For Those Who Make the Stories


Listen …

Can you hear it?

Probably not. But it’s happening. Right now, all over the world, there are people making stories. They have “other jobs,” many of them – moms and dads, teachers and salesmen, and plenty of other obligations which occupy their day. But, for some inexplicable, beautiful reason, the beauty of a story untold has whispered to them, catching them in its thrall, and they’re up late, or up early, or both, following the golden thread of the narrative wherever it takes them.

They’re making stories. For us. For me!

I can think of a friend in the mid-South, wrestling a story of physics and God into concrete form. Another in western Canada, with picture books in his brain, another on the tip of Washington fighting for his time to write against a host of other obligations. Another in a house overlooking the Erie Canal in western New York. Another in a stone house in Pennsylvania, or a little cabin in the mountains. And on, and on, and on…


There are a lot of answers. Some of them sound weird, honestly. They make stories because they believe in the power of truth, beauty, and goodness, to captivate us. They make stories because they were called awake at night with a haunting image in their mind, or a phrase they can’t shake, but have to record, and it leads them to another phrase, and soon, a story is birthed.

Frankly, they make stories because they can’t imagine a life where they don’t make stories.

And here’s the point:

It’s a great comfort to me in this world of uncertainty, often fraught with chaos and disorder that all over the world, people are working to make stories, to wrestle the chaos into order, fight back their own personal voices and demons of uncertainty and vulnerability, and bring their stories into the world, so that one day, I might enjoy them.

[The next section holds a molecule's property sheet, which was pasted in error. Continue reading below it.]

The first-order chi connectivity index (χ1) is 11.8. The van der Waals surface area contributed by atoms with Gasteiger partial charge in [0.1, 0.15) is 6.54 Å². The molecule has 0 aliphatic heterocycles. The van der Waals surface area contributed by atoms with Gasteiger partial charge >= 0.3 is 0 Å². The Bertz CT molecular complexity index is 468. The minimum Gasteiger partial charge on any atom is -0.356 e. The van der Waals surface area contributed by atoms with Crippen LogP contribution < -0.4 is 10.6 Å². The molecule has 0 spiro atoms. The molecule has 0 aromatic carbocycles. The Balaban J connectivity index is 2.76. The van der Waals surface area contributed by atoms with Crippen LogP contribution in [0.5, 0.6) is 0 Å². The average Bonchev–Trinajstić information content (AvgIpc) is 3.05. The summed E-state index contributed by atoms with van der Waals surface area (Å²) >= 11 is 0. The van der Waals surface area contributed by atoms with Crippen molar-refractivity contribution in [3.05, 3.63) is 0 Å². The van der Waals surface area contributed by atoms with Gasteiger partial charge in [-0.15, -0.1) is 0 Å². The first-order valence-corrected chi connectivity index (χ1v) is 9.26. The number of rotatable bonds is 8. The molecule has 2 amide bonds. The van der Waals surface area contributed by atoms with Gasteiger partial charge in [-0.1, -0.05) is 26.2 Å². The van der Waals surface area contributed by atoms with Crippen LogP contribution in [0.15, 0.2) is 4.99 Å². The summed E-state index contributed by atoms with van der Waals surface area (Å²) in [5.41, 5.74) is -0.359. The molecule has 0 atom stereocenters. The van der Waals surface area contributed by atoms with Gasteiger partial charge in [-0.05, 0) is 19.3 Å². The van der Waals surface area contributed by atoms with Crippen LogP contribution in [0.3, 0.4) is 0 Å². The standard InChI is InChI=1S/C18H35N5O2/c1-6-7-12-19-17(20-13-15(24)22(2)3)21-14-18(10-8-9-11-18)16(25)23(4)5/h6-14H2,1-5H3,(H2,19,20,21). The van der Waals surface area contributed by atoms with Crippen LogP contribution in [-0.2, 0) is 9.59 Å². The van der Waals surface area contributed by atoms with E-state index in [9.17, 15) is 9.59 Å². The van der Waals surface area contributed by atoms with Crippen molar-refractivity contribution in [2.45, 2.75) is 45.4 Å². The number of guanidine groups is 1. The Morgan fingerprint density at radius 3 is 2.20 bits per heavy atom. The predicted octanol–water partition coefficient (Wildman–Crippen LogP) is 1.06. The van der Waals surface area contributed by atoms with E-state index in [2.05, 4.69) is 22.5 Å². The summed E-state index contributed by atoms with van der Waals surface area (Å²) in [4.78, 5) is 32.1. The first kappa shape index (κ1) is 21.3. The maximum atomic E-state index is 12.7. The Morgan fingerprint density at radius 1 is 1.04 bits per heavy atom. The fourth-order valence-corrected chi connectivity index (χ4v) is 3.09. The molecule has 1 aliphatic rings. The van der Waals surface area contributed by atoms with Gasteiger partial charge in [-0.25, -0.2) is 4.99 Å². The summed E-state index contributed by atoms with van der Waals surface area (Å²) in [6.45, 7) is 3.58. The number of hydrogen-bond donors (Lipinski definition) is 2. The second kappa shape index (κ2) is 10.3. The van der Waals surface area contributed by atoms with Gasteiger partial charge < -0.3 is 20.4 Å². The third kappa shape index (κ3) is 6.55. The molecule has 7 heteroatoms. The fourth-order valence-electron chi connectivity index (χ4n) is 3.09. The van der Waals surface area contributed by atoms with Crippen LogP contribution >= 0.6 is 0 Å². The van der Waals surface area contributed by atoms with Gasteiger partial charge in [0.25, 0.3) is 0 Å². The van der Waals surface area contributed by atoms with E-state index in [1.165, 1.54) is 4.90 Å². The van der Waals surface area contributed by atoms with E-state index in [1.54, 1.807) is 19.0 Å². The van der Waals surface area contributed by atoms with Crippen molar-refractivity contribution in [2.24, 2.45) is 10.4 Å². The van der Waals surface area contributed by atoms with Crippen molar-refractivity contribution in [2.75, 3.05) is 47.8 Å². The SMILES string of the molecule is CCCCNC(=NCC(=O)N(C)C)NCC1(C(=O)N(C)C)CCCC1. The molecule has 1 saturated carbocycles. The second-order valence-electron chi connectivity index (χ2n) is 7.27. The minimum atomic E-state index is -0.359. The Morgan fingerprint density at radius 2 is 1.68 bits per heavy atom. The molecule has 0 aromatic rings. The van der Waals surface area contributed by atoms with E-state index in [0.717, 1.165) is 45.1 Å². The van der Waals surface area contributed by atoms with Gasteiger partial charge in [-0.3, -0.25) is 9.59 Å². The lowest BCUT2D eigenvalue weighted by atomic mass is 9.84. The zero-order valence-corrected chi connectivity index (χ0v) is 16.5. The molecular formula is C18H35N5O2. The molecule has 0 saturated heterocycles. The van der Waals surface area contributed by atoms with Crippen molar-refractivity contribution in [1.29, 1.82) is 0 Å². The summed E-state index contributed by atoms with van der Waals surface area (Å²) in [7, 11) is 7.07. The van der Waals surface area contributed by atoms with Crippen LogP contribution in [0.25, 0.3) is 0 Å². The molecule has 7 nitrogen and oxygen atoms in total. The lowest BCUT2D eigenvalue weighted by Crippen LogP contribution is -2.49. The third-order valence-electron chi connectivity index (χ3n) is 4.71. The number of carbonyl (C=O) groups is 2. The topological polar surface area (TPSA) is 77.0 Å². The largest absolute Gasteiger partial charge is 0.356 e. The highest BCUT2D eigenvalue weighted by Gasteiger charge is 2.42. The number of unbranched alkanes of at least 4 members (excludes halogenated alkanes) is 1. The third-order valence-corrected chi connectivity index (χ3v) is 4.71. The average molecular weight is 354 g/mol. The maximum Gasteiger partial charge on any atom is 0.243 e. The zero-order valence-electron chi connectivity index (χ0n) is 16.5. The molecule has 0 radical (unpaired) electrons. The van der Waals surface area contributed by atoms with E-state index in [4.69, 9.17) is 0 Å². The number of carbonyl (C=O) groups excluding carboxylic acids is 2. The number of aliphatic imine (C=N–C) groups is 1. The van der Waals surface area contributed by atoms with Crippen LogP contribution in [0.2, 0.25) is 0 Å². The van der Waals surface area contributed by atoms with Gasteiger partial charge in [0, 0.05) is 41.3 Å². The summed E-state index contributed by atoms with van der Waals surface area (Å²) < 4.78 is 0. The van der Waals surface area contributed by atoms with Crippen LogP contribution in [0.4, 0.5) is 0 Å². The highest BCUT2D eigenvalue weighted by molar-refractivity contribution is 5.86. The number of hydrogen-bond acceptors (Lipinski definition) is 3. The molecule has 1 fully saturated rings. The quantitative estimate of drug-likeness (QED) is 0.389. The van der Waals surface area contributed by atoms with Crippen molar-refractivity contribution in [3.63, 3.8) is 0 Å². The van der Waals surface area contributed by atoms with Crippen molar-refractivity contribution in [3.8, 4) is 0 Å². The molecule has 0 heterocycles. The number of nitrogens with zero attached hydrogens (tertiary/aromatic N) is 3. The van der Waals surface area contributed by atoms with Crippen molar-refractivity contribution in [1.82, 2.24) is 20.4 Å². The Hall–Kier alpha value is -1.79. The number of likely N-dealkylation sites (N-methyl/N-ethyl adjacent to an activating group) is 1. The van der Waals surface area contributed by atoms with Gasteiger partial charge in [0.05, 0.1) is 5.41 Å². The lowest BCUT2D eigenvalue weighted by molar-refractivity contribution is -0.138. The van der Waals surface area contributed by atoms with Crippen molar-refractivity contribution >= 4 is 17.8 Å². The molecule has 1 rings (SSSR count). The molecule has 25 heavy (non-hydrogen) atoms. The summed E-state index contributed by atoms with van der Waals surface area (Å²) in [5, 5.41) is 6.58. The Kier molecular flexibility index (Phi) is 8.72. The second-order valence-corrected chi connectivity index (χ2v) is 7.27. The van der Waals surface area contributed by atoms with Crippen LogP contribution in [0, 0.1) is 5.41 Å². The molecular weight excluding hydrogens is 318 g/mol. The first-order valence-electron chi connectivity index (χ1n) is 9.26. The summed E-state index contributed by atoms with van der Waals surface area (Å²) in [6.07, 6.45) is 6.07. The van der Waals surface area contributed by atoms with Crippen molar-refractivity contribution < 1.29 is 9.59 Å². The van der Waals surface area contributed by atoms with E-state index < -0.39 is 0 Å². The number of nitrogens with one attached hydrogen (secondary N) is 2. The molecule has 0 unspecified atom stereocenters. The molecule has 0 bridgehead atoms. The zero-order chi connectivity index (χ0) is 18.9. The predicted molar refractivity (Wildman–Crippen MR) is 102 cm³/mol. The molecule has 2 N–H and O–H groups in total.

For us. For me!

What a relief that there are stories being birthed, nurtured, and loved, and soon they’ll come to me, to my family, to enjoy.

So to those who make the stories, or to those who are thinking about making a story:

Courage, dear heart. Keep at it. We love you. You’re beautiful and your work matters. And we’re waiting to see what you can make.


Driving East

IMG_1522I’ve been fortunate the past ten years or so since I started teaching in Bloomfield, New York, my morning commute takes me essentially due east. So, for the first few months of the year and the last few months – those which bookend all those jet-black, western New York mornings after daylight savings time – I’m driving into the sunrise. While some days the road glare gets a bit hard to face, most days driving east into the sunrise provides me with the most breathtaking views, and a steady stream of daily encouragement, more than I’d have anticipated a commute could provide.

No matter what the stresses of the morning, how fraught with anxiety or frustration, or the highs and lows of the night before, I pull out onto Route 20 and point my car east, toward the sunrise, and everything changes. As the calendar has transformed the late summer into the heart of fall this past month, I’ve been witness to a myriad of wondrous sights. Some days the sun dances on tip-toes over the tops of the trees at the horizon line. Others, the distant Bristol hills are shrouded in a gauzy haze. On cloudy mornings, the pink-orange sunglow peeks abashed through a white bank of clouds. On foggy days, the mist floats wispy and tender up out of the roadside hollows. As I whizz past the corn fields, the sunrise illumines the stalks like rows and rows of yellow candles.